My son as ParaNorman – one of my favourite costumes of his. Imaginative, fun and not racist at all.
There was an article in the weekend Star, an opinion piece by Kate Jaimet entitled: Fight for our rights against Halloween ethno-police.
I was confused and bugged as to why the editors of The Star decided to pass this off as a legitimate opinion piece (okay I guess it was her opinion).
I wrote a letter to the editor. It didn’t get published. Another one did that said much the same as mine. Also, a column by Emma Teitel was published about how Halloween has become the most offensive day of the year. In her piece, Teitel touched on the tasteless attire worn by school kids and included the Native princess along with Anne Frank and Bill Cosby.
Today there is another article by Jonathon Forani, featuring a woman’s shock at the amount of racist costumes for sale at Party City. Forani looks at different sides of the issue but primarily focuses on the need to recognize that culture isn’t a costume.
One letter sent to the Star asks what is wrong with dressing up as Anne Frank for Halloween (label pinned onto her blouse included). Another describes Emma Teitel’s frustration and anger with inappropriateness, insensitivity and racism as “moral panic”.
Oh the hysteria of recognizing a wrong.
Forani’s article touches on the ethno-police idea brought up initially by Jaimet. That old gem: darn political correctness stopping people from having their freedom of expression, be it insensitive or worse.
Forani cites this as a cultural conversation that is not going away. I agree that it is not going away. But it isn’t a cultural conversation. It is a ludicrous and embarrassing conversation and it should have ended long ago.
Reading how people want to hang on to the right to dress up as a dream catcher girl or Harvey Weinstein reminds me of a toddler being told to eat her vegetables because they are good for her, yet she refuses because she doesn’t like brussels sprouts. Or maybe it’s more like a toddler who won’t take his medicine even if it will make him better, because he doesn’t like the taste of it.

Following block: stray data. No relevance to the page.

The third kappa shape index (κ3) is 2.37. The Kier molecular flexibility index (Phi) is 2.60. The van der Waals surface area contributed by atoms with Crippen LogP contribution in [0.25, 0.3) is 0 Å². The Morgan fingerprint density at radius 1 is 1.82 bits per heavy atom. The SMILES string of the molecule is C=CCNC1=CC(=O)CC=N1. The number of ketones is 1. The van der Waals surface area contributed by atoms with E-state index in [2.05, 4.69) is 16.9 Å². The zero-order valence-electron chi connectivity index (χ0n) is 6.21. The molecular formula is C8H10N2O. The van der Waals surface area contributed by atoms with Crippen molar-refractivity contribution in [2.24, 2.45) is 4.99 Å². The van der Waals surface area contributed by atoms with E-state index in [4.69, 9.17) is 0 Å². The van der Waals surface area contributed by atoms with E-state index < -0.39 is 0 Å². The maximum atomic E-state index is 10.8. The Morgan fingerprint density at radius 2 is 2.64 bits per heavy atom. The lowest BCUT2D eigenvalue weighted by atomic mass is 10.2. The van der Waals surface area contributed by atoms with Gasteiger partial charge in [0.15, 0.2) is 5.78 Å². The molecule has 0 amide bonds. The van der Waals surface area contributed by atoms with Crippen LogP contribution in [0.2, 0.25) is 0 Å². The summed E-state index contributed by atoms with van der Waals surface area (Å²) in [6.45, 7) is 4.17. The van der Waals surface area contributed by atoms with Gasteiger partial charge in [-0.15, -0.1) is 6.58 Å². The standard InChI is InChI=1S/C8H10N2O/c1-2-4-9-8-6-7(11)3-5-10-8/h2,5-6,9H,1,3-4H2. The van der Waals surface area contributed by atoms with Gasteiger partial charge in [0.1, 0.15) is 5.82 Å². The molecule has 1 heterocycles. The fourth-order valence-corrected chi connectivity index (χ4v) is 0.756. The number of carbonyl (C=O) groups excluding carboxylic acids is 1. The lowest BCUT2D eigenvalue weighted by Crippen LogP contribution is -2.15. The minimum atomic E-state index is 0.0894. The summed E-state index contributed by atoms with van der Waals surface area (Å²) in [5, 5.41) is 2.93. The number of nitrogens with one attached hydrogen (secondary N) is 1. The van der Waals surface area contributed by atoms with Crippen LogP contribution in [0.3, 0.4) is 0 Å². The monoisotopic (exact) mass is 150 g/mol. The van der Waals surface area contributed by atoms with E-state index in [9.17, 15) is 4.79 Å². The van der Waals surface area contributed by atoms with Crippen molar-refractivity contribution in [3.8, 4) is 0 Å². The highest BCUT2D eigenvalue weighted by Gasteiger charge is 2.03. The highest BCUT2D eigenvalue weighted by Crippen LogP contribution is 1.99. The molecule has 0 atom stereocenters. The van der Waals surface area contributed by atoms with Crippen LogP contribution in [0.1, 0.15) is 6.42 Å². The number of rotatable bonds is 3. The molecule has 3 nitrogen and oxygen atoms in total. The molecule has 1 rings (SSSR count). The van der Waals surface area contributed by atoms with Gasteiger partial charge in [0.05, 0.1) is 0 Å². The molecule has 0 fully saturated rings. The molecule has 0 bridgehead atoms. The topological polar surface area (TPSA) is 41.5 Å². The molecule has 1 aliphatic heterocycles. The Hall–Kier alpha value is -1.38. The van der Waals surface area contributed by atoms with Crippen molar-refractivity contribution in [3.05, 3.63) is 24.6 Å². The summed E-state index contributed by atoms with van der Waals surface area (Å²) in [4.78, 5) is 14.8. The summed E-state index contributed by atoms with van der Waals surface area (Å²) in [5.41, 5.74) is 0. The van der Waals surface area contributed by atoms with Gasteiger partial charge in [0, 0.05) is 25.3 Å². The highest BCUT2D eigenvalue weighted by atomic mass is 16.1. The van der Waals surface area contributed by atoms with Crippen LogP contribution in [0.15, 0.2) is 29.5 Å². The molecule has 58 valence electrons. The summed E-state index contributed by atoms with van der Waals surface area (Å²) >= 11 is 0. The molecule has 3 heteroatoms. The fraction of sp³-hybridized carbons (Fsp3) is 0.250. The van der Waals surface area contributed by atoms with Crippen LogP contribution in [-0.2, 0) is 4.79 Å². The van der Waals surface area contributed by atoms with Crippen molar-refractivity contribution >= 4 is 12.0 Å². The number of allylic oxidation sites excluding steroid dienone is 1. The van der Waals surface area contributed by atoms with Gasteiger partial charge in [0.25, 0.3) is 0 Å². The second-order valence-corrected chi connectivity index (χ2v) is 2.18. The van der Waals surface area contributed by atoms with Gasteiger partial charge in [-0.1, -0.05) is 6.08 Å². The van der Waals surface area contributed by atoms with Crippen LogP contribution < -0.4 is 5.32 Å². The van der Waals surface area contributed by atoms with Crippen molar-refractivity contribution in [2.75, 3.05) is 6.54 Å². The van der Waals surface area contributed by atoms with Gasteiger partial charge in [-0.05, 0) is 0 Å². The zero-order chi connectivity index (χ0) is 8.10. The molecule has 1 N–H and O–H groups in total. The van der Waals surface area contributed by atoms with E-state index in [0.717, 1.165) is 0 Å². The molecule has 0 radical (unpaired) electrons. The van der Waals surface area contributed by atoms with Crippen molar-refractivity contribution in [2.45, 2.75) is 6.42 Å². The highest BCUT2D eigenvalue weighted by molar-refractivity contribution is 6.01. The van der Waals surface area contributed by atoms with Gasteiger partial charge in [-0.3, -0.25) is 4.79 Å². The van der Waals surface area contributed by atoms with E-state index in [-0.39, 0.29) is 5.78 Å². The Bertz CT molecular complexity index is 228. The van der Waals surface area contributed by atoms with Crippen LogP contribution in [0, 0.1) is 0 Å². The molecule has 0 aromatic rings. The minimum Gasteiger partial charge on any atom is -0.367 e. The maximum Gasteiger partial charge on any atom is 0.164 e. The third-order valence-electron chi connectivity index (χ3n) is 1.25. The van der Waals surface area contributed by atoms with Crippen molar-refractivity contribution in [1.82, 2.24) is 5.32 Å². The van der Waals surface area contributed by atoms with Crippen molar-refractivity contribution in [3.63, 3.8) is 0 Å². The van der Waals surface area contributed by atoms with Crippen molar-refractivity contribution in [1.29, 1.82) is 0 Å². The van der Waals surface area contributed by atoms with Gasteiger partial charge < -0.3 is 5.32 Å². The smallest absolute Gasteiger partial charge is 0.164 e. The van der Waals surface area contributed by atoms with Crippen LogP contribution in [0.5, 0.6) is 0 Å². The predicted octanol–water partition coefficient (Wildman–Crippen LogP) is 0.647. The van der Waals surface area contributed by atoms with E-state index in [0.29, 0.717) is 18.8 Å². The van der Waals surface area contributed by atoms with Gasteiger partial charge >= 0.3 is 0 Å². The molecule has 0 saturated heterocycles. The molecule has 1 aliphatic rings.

My letter below:
There was nothing wrong in telling Kate Jaimet’s preschool daughter that her Native princess costume was offensive.
Remember that slogan from 2011: We’re a culture, not a costume. Why is this still an issue?
A beautiful geisha or a beautiful gypsy costume would also be offensive, or let’s just say wrong.
This falls on the heels of the pile of angry letters sent to The Star when the TDSB announced they would be using the term ‘manager’ now instead of ‘chief’. Why would this change outrage people?
Why would Kate Jaimet find a need to “fight back” against a desire to take these outfits out of the Halloween costume aisle?
Any white girl dressing up as a Native princess is not seeing herself as an actual Native princess. Hang on – is “Native princess” even a term? She is seeing herself as a walking version of Disney’s Pocahontas. That’s not culturally sensitive. That’s not using our imaginations. There is also a reason there are no white children dressing up as Indian or Nigerian princesses.
My personal preference is to go back to making Halloween about scary costumes: Buzzards and wizards and zombies and owls.
Wearing another culture’s traditional dress as a costume is in itself putting it into a tiny ethnic box as a “costume option”.
This is not an intellectual movement confining each of us; this is a movement to see beyond our own dopey and tasteless choices. Let’s stop being so slow on the uptake.